a currency. It is not stable, the demand is ever increasing beyond it’s supply. Attach dollars to it, and it would skyrocket even more….and for what purpose? Some imagined belief that it will stablize the value of the dollar.

    • Mark Noonan July 26, 2011 / 2:51 pm


      You don’t actually have to use gold – you can use any readily available commodity. The key is to have something of actual value as a store of wealth. Remember what happens with a fiat currency – one fine day, the Federal Reserve prints up $2 trillion and that means all the dollars you had the day before lose part of their value. What this works out to is part of your wealth being stolen – because you stored it in fiat currency – and being given to someone else. This is, essentially, what the central bank of the world have been doing for more than a century…with the United States getting fully involved with it in 1971. Gold – or other hard currency – means that if you create a dollar of wealth today it will certainly be worth a dollar tomorrow…and the day after, and 20 years from now.

      The reason it is important to have a hard currency is right in front of us – our $14 trillion in debt could not have been built up in a hard money economy. Fake money allows us to do this…because we can print more to pay off the old debts. The financiers like it because even though their dollars lose value with everyone else’s, the fact that they have first call (via the banks) on fiat currency issuance means they can earn enough interest to overcome the decline in the value of the fiat currency. Fiat currency is the largest transfer of wealth in human history – transferring it from those who make wealth to those who don’t (who then use part of it to buy the loyalty of others who also don’t produce wealth…government employees, welfare recipients, etc).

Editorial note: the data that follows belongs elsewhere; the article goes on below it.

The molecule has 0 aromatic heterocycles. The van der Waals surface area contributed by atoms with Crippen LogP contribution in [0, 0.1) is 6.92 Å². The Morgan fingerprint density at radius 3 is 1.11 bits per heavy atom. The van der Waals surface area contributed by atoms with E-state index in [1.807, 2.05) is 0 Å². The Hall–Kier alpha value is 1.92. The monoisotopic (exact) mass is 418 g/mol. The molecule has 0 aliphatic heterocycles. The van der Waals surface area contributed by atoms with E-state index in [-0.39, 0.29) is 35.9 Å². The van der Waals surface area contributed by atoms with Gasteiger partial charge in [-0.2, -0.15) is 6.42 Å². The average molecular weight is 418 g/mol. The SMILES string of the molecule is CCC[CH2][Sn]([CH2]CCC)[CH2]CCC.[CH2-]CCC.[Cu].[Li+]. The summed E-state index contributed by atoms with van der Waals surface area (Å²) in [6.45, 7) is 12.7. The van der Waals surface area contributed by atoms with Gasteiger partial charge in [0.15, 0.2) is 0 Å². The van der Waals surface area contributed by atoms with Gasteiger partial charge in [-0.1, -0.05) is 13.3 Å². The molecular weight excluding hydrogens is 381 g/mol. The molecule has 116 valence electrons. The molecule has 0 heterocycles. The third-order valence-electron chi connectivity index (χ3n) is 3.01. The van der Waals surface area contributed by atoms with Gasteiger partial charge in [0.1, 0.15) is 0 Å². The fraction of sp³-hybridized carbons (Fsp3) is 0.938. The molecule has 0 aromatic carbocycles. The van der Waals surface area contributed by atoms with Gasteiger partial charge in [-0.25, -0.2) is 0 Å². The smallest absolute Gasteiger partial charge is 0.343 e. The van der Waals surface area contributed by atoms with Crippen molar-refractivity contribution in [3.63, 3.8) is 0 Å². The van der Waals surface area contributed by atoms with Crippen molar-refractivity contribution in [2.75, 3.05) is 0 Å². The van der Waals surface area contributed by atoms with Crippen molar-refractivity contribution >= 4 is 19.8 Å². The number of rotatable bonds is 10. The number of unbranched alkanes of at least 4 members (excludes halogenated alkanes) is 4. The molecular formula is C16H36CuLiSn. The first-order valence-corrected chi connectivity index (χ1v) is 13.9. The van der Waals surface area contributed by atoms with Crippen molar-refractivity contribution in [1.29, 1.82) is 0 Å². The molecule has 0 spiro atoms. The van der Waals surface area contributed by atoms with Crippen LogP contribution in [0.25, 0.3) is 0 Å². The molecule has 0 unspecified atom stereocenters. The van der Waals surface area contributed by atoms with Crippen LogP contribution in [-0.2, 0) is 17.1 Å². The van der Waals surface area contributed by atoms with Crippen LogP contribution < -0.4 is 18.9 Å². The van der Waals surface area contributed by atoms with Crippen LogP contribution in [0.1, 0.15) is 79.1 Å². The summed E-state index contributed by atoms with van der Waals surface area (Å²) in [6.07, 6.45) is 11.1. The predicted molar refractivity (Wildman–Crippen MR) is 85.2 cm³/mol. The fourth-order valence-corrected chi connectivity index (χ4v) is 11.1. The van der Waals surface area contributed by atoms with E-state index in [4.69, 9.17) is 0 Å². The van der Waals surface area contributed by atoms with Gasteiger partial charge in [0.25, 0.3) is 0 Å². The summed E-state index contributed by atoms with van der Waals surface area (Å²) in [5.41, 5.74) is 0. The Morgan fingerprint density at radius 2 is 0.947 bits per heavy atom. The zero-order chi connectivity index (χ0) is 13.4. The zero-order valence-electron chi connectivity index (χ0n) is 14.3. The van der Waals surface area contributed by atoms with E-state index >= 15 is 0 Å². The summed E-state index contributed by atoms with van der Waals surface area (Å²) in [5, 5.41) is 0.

And here is the real kicker – from 1800 to about 1910, the cost of living for the average American went steadily down. Outside a couple bursts of inflation caused by the War of 1812 and the Civil War (especially the Civil War when we issued fiat currency to pay for the war – but fiat currency redeemable after the war in gold), year by year the cost of the basics of human life in America declined. Since 1910 prices have steadily risen. The big change of was signified by the creation of the Federal Reserve in 1913…and while there was a short-lived decline in prices during the Great Depression, they still never returned to 1910 levels, and after that was over it was a steady rise in the prices paid for the basic necessities…and this started to skyrocket when we completely decoupled our currency from gold in 1971.

      A loaf of bread cost a nickel in 1910…adjusted for inflation, it should cost $1.16 today…the average price is $2.28. So even our higher wages (which, adjusted for inflation, are much higher than in 1910), the massively higher taxes and prices we pay compared to those of 1910 means, at beast, we’ve advanced only slightly in real, per-capita wealth over the past 100 years. We’ve got more gadgets, but we’re being robbed blind.

      Time to end the endless rip off – time to return to gold.

      • doug July 26, 2011 / 4:40 pm

        Mark, I’ll reply a bit later more thoroughly, but your bread example can be seen a different way…..I always pay less than $1.16 a loaf for my bread, just so you know….always. Yes, our standard of living is so large right now, that I can choose to spend more for bread if I wish to, but I don’t.

        In 1910 a gallon of milk was 30 cents (since we’re looking at basics). I’m guessing that would mean close to $7 a gallon today. not only do we pay much less but we get a gallon that has less chance of carrying food bourne illnesses.

  2. phillip marler August 2, 2012 / 4:57 pm

    doug: the milk back then was more healthy, and your assumption about buying power is wrong.